Legal texts in Germany usually use the masculine version of words such as “employee” or “landlord” to cover both men and women.
But campaigners have been arguing for years that using this language excludes women or gives the impression they are less important.
The draft law on insolvency and restructuring exclusively uses terms such as “Arbeitnehmerinnen” (female employees) instead of the masculine “Arbeitnehmer”.
“I think it is good that we are now discussing gender-equal language in legal texts and that a ball has been set rolling,” Katja Mast of the Social Democrats (SPD), the party of Justice Minister Christine Lambrecht, told the ARD public broadcaster.
But the Interior Ministry said Monday it had demanded a revision of the bill over concerns that it “might apply only to women… and would thus most likely be unconstitutional”.
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The masculine form “is recognised for people of both the male and female sex” while the feminine is “not yet linguistically recognised as applying to female and male persons”, it said.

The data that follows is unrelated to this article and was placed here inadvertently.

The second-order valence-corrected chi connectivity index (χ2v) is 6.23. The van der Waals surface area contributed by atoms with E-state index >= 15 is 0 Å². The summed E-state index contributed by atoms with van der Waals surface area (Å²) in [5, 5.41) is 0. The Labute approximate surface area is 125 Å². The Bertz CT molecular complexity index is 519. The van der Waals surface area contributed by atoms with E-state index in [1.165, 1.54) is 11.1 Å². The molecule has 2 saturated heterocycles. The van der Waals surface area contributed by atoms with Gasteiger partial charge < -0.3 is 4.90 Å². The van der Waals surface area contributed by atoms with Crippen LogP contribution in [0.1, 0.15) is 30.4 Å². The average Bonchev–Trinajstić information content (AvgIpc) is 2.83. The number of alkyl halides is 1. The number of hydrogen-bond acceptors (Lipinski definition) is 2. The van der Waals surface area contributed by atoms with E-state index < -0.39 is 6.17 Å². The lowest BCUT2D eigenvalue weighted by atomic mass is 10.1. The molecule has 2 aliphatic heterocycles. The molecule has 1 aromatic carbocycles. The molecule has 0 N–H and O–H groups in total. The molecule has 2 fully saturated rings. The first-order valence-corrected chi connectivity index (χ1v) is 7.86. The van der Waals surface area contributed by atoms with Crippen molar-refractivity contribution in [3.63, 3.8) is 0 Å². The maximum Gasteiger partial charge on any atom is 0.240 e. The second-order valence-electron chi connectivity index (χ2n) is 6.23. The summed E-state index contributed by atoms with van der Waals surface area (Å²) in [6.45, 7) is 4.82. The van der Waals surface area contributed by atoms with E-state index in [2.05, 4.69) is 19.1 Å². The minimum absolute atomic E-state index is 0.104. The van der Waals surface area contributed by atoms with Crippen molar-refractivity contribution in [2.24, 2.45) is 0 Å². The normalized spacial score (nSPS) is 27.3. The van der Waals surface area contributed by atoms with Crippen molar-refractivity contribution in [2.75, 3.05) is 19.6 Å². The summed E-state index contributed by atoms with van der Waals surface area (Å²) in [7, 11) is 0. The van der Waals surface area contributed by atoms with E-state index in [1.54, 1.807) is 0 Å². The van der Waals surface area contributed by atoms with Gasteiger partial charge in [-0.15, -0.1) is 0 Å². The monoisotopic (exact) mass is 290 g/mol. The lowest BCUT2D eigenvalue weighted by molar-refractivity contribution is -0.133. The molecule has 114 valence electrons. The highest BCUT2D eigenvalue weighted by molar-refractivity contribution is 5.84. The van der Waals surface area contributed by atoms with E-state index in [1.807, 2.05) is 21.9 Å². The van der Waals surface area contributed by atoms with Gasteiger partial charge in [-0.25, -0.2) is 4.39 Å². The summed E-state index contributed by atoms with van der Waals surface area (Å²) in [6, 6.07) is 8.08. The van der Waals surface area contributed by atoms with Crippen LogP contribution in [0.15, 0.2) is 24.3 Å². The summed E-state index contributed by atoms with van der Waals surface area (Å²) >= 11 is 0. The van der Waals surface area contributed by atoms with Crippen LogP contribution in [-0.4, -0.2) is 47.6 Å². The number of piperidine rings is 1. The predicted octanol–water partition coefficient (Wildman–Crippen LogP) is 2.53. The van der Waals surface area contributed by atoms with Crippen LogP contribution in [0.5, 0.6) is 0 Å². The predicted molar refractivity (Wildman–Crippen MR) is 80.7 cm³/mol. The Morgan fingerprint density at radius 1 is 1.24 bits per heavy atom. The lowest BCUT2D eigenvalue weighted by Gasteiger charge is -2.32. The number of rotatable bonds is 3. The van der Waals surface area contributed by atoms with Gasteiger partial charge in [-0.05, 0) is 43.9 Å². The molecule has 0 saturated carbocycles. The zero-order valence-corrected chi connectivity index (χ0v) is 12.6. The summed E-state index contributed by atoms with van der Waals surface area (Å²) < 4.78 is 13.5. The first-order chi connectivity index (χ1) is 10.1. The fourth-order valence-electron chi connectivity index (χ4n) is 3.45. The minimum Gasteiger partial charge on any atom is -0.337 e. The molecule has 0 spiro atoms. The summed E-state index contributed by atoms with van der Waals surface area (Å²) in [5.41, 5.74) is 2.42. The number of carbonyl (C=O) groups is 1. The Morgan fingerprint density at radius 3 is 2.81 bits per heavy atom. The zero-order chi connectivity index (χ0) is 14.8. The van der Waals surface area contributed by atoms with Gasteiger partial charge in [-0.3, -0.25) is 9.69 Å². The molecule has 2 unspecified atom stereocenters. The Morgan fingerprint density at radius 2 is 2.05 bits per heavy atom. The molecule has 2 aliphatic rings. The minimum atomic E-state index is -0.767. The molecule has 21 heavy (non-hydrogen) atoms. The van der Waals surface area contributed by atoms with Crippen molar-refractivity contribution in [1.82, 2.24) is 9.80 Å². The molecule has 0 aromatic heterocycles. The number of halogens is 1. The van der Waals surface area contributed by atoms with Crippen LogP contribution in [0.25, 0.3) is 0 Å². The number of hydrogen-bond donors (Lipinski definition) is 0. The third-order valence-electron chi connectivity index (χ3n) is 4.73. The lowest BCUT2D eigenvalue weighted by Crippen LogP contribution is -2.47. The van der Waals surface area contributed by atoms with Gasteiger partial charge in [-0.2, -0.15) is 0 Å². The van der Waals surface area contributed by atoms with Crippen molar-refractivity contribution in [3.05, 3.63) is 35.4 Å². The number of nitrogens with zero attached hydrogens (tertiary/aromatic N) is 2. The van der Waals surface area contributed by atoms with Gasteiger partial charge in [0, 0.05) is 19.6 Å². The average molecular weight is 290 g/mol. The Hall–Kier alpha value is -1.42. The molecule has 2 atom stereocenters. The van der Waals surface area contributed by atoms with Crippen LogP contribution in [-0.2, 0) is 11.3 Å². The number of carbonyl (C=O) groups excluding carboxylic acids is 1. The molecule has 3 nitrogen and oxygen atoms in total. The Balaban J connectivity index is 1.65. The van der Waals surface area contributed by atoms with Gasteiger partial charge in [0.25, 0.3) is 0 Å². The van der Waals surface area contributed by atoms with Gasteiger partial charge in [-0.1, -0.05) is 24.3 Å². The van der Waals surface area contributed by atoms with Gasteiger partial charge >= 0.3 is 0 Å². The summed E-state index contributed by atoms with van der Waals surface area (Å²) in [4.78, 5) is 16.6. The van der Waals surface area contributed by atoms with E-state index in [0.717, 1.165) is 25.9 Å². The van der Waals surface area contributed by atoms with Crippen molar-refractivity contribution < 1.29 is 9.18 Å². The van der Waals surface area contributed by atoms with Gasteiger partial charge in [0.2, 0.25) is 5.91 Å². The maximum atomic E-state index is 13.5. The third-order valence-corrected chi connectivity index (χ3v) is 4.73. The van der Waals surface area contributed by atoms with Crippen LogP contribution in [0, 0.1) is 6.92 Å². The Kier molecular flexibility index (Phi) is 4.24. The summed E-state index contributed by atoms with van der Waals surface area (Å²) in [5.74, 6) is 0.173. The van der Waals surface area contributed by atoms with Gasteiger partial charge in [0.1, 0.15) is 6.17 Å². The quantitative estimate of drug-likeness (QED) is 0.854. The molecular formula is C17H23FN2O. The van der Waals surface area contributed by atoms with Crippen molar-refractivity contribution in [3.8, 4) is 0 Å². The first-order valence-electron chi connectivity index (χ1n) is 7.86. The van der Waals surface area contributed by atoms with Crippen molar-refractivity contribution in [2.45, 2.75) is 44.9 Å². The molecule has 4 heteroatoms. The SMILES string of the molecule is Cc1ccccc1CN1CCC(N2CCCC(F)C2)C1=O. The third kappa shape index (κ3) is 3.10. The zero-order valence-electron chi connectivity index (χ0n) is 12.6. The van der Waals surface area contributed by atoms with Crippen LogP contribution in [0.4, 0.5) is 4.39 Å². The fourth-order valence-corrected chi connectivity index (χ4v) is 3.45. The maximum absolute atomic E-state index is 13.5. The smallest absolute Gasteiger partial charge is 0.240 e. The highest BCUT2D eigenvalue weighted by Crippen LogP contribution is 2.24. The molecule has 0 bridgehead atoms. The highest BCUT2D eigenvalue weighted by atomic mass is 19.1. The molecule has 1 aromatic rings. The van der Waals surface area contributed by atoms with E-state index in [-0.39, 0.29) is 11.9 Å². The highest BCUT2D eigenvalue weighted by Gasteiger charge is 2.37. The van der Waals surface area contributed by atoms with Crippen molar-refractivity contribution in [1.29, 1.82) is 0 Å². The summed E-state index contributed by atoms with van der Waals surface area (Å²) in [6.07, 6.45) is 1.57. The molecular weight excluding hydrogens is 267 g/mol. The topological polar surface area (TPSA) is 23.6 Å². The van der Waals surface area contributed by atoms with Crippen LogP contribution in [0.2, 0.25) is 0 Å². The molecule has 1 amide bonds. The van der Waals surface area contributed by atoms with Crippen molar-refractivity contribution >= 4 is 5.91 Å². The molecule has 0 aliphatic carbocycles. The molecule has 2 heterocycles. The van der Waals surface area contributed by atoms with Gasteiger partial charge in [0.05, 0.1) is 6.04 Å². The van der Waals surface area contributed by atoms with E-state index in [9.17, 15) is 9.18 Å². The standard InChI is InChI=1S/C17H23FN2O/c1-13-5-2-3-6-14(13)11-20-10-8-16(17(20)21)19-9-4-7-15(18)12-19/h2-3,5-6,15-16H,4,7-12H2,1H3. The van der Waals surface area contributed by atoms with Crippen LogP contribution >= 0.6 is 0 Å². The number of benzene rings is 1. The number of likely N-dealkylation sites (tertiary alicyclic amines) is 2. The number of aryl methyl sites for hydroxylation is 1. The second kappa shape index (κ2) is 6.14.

Wolfgang Steiger, secretary of the ruling CDU party's Economic Council, said the business world had no time for such “gimmicks”.
“The time for a reformed insolvency law is running out – but the Justice Ministry is not taking it seriously,” he told the Augsburger Allgemeine newspaper.
The German Language Association (VDS) also criticised the move.
“The fact that the ministry of justice, of all people, is failing to formulate a legally binding text is quite something,” said VDS chairman Walter Krämer.
The Justice Ministry said the draft would be revised before it was submitted to the cabinet and is “not yet finished”.
However a spokesman insisted that draft laws are supposed to “express gender equality in language” according to rules for ministries.